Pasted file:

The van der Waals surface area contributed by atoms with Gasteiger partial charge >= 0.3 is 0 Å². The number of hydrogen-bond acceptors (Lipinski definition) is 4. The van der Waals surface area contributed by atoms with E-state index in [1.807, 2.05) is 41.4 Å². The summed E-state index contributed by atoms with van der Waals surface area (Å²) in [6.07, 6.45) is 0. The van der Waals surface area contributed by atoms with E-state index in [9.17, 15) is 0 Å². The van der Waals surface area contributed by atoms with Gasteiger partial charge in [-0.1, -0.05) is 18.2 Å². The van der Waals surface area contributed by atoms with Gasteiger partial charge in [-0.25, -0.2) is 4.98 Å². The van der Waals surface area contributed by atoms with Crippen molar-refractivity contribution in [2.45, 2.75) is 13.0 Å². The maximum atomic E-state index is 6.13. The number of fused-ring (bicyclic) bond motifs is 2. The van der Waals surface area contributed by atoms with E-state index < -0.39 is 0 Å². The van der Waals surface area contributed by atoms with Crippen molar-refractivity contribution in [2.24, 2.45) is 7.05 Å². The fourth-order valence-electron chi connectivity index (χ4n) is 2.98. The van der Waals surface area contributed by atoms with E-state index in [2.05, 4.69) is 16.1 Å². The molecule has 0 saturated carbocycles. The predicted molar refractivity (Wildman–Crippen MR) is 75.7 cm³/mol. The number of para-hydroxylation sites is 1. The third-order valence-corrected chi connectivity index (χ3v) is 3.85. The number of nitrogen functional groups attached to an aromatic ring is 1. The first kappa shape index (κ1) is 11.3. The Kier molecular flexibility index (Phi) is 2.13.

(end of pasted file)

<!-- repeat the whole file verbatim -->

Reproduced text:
The van der Waals surface area contributed by atoms with Gasteiger partial charge >= 0.3 is 0 Å². The number of hydrogen-bond acceptors (Lipinski definition) is 4. The van der Waals surface area contributed by atoms with E-state index in [1.807, 2.05) is 41.4 Å². The summed E-state index contributed by atoms with van der Waals surface area (Å²) in [6.07, 6.45) is 0. The van der Waals surface area contributed by atoms with E-state index in [9.17, 15) is 0 Å². The van der Waals surface area contributed by atoms with Gasteiger partial charge in [-0.1, -0.05) is 18.2 Å². The van der Waals surface area contributed by atoms with Gasteiger partial charge in [-0.25, -0.2) is 4.98 Å². The van der Waals surface area contributed by atoms with Crippen molar-refractivity contribution in [2.45, 2.75) is 13.0 Å². The maximum atomic E-state index is 6.13. The number of fused-ring (bicyclic) bond motifs is 2. The van der Waals surface area contributed by atoms with E-state index < -0.39 is 0 Å². The van der Waals surface area contributed by atoms with Crippen molar-refractivity contribution in [2.24, 2.45) is 7.05 Å². The fourth-order valence-electron chi connectivity index (χ4n) is 2.98. The van der Waals surface area contributed by atoms with E-state index in [2.05, 4.69) is 16.1 Å². The molecule has 0 saturated carbocycles. The predicted molar refractivity (Wildman–Crippen MR) is 75.7 cm³/mol. The number of para-hydroxylation sites is 1. The third-order valence-corrected chi connectivity index (χ3v) is 3.85. The number of nitrogen functional groups attached to an aromatic ring is 1. The first kappa shape index (κ1) is 11.3. The Kier molecular flexibility index (Phi) is 2.13.